Prevent

From 1 July 2015 all schools and childcare providers, as defined in the summary of this guidance, have been subject to a duty under section 26 of the Counter-Terrorism and Security Act 2015 (“the CTSA 2015”), in the exercise of their functions, to have “due regard4 to the need prevent people being drawn into terrorism5” must have regard to statutory guidance issued under section 29 of the CTSA 2015 (“the Prevent guidance”).
The statutory Prevent guidance summarises the requirements in terms of four general themes: risk assessment, working in partnership, staff training and IT policies.
Schools and childcare providers are expected to assess the risk of children being drawn into terrorism, including support for extremist ideas that are part of terrorist ideology. This means being able to demonstrate both a general understanding of the risks affecting children and young people in the area and a specific understanding of how to identify individual children who may be at risk of radicalisation and what to do to support them. Schools and childcare providers should have clear procedures in place for protecting children at risk of radicalisation. These procedures may be set out in existing safeguarding policies. It is not necessary for educational establishments to have distinct policies on implementing the Prevent duty.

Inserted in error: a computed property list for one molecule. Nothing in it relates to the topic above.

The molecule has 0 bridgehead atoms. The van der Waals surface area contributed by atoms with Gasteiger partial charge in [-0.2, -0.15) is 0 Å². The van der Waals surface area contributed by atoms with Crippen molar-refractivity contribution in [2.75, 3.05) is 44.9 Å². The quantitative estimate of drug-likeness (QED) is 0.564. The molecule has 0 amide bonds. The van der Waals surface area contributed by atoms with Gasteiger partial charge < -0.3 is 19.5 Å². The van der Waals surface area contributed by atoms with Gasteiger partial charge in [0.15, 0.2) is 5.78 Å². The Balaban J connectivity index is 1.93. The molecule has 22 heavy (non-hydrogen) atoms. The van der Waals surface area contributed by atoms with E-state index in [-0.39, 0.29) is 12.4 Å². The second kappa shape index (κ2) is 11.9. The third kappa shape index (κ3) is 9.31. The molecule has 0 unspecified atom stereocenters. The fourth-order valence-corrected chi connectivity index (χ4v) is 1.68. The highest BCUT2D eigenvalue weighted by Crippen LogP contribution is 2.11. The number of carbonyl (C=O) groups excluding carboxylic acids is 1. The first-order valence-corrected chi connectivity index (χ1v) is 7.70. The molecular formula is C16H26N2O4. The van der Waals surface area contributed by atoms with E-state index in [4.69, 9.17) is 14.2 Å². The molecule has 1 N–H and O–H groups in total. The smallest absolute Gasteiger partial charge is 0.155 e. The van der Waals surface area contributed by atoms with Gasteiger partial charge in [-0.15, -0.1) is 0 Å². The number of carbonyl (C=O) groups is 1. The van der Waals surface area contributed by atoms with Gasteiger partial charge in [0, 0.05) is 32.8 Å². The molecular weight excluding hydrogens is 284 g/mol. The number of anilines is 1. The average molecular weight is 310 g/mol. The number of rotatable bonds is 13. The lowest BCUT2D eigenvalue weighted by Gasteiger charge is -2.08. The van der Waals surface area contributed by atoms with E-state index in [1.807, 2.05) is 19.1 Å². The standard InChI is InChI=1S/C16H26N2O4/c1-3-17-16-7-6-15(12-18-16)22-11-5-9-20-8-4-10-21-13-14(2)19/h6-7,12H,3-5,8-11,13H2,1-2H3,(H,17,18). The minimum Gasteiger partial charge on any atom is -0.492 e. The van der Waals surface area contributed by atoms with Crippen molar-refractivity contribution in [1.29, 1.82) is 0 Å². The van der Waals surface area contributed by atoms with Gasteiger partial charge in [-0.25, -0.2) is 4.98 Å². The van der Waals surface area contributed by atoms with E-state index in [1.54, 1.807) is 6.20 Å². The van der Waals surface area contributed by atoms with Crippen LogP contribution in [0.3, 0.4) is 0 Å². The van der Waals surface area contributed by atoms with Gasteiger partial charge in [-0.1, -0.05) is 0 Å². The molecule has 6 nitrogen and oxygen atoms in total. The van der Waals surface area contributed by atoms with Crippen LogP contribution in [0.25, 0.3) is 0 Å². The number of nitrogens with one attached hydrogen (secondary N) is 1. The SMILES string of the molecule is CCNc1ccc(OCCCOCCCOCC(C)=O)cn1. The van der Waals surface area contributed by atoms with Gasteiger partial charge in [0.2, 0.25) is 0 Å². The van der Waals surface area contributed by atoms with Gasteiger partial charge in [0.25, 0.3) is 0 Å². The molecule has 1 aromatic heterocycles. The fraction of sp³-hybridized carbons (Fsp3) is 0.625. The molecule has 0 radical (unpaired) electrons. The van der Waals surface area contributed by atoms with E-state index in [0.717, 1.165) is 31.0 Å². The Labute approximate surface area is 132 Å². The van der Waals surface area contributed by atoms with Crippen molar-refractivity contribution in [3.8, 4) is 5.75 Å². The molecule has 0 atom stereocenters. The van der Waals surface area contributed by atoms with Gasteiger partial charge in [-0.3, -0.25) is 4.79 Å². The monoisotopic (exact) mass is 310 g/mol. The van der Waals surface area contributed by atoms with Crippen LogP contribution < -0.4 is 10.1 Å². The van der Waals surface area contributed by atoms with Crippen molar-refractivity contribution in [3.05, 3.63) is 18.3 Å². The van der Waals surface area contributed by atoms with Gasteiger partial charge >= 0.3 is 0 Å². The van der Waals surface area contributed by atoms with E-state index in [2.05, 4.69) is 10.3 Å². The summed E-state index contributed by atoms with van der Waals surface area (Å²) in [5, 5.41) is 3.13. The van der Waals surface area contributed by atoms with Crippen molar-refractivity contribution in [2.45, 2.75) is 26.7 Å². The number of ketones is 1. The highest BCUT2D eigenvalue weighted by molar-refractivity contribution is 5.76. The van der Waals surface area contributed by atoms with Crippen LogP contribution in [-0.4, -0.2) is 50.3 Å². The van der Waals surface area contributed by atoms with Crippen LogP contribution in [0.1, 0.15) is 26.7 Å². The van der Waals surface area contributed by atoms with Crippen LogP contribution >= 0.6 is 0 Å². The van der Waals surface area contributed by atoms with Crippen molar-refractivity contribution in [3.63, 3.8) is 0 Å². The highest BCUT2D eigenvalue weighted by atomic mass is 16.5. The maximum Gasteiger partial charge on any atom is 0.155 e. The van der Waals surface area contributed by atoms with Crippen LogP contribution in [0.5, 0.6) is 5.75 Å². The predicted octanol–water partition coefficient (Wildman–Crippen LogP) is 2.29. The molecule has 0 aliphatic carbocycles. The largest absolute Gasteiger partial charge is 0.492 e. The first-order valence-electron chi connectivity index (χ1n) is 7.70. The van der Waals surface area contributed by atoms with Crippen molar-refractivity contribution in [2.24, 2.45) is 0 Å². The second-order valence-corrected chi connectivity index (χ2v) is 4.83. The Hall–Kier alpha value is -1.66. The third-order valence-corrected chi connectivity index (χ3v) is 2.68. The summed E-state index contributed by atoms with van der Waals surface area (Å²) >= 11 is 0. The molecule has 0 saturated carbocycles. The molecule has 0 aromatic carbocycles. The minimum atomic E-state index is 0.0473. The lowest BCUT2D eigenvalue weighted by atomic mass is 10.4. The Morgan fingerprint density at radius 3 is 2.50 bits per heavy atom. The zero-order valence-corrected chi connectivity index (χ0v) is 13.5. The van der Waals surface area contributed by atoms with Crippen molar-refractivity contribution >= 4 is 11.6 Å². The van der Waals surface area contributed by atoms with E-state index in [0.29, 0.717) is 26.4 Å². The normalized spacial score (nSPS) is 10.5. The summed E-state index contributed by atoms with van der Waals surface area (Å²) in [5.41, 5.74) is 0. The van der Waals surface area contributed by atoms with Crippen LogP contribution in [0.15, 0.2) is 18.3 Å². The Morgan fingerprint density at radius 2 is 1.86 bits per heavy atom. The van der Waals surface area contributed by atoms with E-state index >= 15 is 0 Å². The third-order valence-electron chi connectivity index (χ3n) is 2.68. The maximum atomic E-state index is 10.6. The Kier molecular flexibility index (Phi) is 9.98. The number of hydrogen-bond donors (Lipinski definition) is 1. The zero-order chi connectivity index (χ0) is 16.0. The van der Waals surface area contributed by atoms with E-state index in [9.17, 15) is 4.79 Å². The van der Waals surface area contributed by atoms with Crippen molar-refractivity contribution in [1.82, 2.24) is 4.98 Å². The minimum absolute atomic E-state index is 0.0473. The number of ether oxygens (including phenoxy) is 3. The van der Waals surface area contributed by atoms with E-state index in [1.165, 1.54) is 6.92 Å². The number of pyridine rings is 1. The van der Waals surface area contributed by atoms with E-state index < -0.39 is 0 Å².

The Prevent duty builds on existing local partnership arrangements. For example, the West Sussex Music board of trustees ensures that its safeguarding arrangements take into account the policies and procedures of Local Safeguarding Children Boards (LSCBs).
The Prevent guidance refers to the importance of Prevent awareness training to equip staff to identify children at risk of being drawn into terrorism and to challenge extremist ideas. Individual schools and colleges are best placed to assess the training needs of staff in the light of their assessment of the risk to pupils at the school of being drawn into terrorism. As a minimum, however, schools should ensure that the designated safeguarding lead undertakes Prevent awareness training and is able to provide advice and support to other members of staff on protecting children from the risk of radicalisation.